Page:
Is Your Dog Afraid of Thunderstorms?
Having a phobia or fear of thunderstorms is a fairly common issue many dogs face. That first flash of lighting or roll of thunder can send dogs scurrying from the room in fear and hiding until the storm passes. Panting, salivation, tucked tail, trembling body, whining, and even self-mutilation are just a few of the responses owners may see. The question is why are some dogs so fearful of thunderstorms?
- Some dogs are very sensitive to noise. Dogs hear things better than we do. Imagine the sound of thunder from a dog’s point of view.
- There may have been a previous traumatic experience that resulted in the dog becoming fearful of thunderstorms. Perhaps the dog was startled by a falling
tree, or maybe they were left outside during a storm with nowhere to take
shelter from the fierce wind and heavy rain. Either way, just one negative past experience can have a drastic influence on their future perceptions.
- During thunderstorms the barometric pressure can change. It may not be perceptible to us, but our dogs can tell. This changing of pressure may hurt some dog’s ears. This is also why some dogs become fearful just before a storm actually begins. They can feel the pressure changing, and they know a storm is coming.
- Are you afraid of thunderstorms? Our dogs can pick up on our emotions. If their owner is fearful during a storm, the dog may also begin to display signs of fear.
When a dog’s owner, who is normally collected, calm, confident, and happy, suddenly becomes anxious and afraid the dog may become uncertain. What is making their owner so fearful? Do I have something to fear as well?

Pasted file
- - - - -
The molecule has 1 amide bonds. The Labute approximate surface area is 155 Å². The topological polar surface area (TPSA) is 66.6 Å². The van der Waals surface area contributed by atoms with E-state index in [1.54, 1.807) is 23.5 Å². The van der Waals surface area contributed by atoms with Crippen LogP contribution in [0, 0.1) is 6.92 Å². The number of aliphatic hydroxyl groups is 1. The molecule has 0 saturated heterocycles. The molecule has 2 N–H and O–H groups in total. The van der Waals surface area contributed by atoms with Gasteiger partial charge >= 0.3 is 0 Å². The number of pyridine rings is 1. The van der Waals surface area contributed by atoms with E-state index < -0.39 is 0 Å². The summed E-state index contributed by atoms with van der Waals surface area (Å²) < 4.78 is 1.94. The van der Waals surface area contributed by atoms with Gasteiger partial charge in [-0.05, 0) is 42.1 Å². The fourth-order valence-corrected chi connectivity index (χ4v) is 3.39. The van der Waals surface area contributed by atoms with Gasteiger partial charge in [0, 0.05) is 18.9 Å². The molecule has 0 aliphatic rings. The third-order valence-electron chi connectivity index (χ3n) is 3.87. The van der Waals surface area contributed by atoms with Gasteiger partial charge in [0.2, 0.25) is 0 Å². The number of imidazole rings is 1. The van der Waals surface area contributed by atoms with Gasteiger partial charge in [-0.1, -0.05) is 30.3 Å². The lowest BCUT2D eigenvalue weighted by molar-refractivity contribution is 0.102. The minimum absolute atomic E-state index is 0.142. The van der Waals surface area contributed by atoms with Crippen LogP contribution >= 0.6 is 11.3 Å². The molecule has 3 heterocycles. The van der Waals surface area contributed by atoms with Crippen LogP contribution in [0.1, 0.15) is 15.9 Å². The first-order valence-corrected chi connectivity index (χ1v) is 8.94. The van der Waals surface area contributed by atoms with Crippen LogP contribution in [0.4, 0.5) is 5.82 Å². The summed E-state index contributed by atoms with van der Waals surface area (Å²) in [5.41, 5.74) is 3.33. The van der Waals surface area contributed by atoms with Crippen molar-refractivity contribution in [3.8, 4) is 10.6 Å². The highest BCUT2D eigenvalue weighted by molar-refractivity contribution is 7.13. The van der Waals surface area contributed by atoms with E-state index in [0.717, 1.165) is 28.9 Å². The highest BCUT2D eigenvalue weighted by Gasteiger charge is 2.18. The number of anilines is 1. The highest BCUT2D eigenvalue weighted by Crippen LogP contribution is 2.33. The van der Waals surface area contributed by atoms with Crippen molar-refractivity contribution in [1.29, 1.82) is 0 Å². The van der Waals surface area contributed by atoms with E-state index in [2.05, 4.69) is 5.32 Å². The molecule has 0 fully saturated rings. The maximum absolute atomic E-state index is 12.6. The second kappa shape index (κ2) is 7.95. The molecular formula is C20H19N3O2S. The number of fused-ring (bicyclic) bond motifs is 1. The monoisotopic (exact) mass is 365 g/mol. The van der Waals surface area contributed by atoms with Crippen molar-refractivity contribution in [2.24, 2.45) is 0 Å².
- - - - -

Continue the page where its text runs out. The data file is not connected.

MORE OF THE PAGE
- Sometimes people inadvertently over comfort their dog. They end up reinforcing the very behavior they are trying to stop. It is okay to want to comfort your dog, but don’t overdo it. Find another way to distract your dog.
It is important to remember to be patient with your dog. Don’t punish them for their fear. It will only make matters worse. Give your dog a safe place to hide. Set up a crate that they can retreat to. Dogs are den animals, and if a dog is crate trained properly they can seek refuge there. Crates, like dens, are enclosed on three sides. Your dog will feel secure knowing that they can see what is coming, because there is only one opening.
You can also try to counter-condition your dog. Try to create more positive associations. Play a game with your dog to distract them from their fears. Don’t force your dog to play if they are completely terrified. Try again another time when they are just starting to exhibit signs of fear.
If your dog is afraid of only the sound of a storm, try buying a CD that replicates this. Start slow and keep the volume low at first. Try to do something fun with your dog to distract them from the sound. Once your dog begins to make progress with this, gradually increase the sound. Be careful not to push your dog too far too fast. You don’t want to intensify their fear. Patience is a key part of any training. This may take time but will be worth it in the end.
Please feel free to contact us for more information about fear of thunderstorms and other phobias your dog may have at 866.200.2207, or you can email us at firstname.lastname@example.org. We offer dog training programs and behavior modification solutions that get results.